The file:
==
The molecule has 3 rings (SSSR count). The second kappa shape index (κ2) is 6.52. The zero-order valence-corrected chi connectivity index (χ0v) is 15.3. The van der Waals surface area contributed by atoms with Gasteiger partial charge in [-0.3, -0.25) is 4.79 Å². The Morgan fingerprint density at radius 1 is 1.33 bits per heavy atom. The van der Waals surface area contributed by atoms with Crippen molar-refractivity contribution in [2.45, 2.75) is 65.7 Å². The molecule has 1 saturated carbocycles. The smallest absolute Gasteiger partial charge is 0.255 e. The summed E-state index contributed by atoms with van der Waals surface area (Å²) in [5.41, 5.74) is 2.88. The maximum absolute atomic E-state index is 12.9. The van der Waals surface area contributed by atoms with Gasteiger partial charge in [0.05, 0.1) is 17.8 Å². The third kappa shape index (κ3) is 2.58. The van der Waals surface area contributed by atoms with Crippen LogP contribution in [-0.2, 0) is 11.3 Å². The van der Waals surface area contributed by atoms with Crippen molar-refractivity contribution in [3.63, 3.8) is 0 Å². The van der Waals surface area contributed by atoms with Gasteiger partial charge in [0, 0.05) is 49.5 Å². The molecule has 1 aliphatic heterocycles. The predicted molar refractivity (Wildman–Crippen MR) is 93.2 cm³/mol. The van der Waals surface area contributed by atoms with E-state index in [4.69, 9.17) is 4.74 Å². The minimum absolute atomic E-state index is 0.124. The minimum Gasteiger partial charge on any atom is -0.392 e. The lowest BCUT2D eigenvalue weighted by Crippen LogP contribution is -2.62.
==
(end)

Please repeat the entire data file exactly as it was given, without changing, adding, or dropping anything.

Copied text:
The molecule has 3 rings (SSSR count). The second kappa shape index (κ2) is 6.52. The zero-order valence-corrected chi connectivity index (χ0v) is 15.3. The van der Waals surface area contributed by atoms with Gasteiger partial charge in [-0.3, -0.25) is 4.79 Å². The Morgan fingerprint density at radius 1 is 1.33 bits per heavy atom. The van der Waals surface area contributed by atoms with Crippen molar-refractivity contribution in [2.45, 2.75) is 65.7 Å². The molecule has 1 saturated carbocycles. The smallest absolute Gasteiger partial charge is 0.255 e. The summed E-state index contributed by atoms with van der Waals surface area (Å²) in [5.41, 5.74) is 2.88. The maximum absolute atomic E-state index is 12.9. The van der Waals surface area contributed by atoms with Gasteiger partial charge in [0.05, 0.1) is 17.8 Å². The third kappa shape index (κ3) is 2.58. The van der Waals surface area contributed by atoms with Crippen LogP contribution in [-0.2, 0) is 11.3 Å². The van der Waals surface area contributed by atoms with Crippen molar-refractivity contribution in [3.63, 3.8) is 0 Å². The van der Waals surface area contributed by atoms with Gasteiger partial charge in [0, 0.05) is 49.5 Å². The molecule has 1 aliphatic heterocycles. The predicted molar refractivity (Wildman–Crippen MR) is 93.2 cm³/mol. The van der Waals surface area contributed by atoms with E-state index in [4.69, 9.17) is 4.74 Å². The minimum absolute atomic E-state index is 0.124. The minimum Gasteiger partial charge on any atom is -0.392 e. The lowest BCUT2D eigenvalue weighted by Crippen LogP contribution is -2.62.